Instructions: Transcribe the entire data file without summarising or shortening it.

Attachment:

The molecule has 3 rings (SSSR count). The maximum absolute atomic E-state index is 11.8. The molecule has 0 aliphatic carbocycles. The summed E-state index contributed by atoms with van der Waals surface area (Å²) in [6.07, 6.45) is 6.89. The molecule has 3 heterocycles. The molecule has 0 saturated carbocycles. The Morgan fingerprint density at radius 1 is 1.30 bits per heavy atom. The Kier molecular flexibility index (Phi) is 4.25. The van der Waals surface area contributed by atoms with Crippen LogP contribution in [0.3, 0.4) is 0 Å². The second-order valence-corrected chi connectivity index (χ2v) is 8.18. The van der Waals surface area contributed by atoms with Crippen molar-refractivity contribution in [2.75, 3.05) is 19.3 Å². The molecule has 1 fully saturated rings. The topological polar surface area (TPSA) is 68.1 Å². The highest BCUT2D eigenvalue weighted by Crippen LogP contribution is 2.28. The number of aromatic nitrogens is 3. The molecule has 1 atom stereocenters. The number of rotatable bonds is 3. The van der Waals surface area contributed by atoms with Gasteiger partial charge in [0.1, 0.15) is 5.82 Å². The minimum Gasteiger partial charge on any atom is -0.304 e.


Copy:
The molecule has 3 rings (SSSR count). The maximum absolute atomic E-state index is 11.8. The molecule has 0 aliphatic carbocycles. The summed E-state index contributed by atoms with van der Waals surface area (Å²) in [6.07, 6.45) is 6.89. The molecule has 3 heterocycles. The molecule has 0 saturated carbocycles. The Morgan fingerprint density at radius 1 is 1.30 bits per heavy atom. The Kier molecular flexibility index (Phi) is 4.25. The van der Waals surface area contributed by atoms with Crippen LogP contribution in [0.3, 0.4) is 0 Å². The second-order valence-corrected chi connectivity index (χ2v) is 8.18. The van der Waals surface area contributed by atoms with Crippen molar-refractivity contribution in [2.75, 3.05) is 19.3 Å². The molecule has 1 fully saturated rings. The topological polar surface area (TPSA) is 68.1 Å². The highest BCUT2D eigenvalue weighted by Crippen LogP contribution is 2.28. The number of aromatic nitrogens is 3. The molecule has 1 atom stereocenters. The number of rotatable bonds is 3. The van der Waals surface area contributed by atoms with Gasteiger partial charge in [0.1, 0.15) is 5.82 Å². The minimum Gasteiger partial charge on any atom is -0.304 e.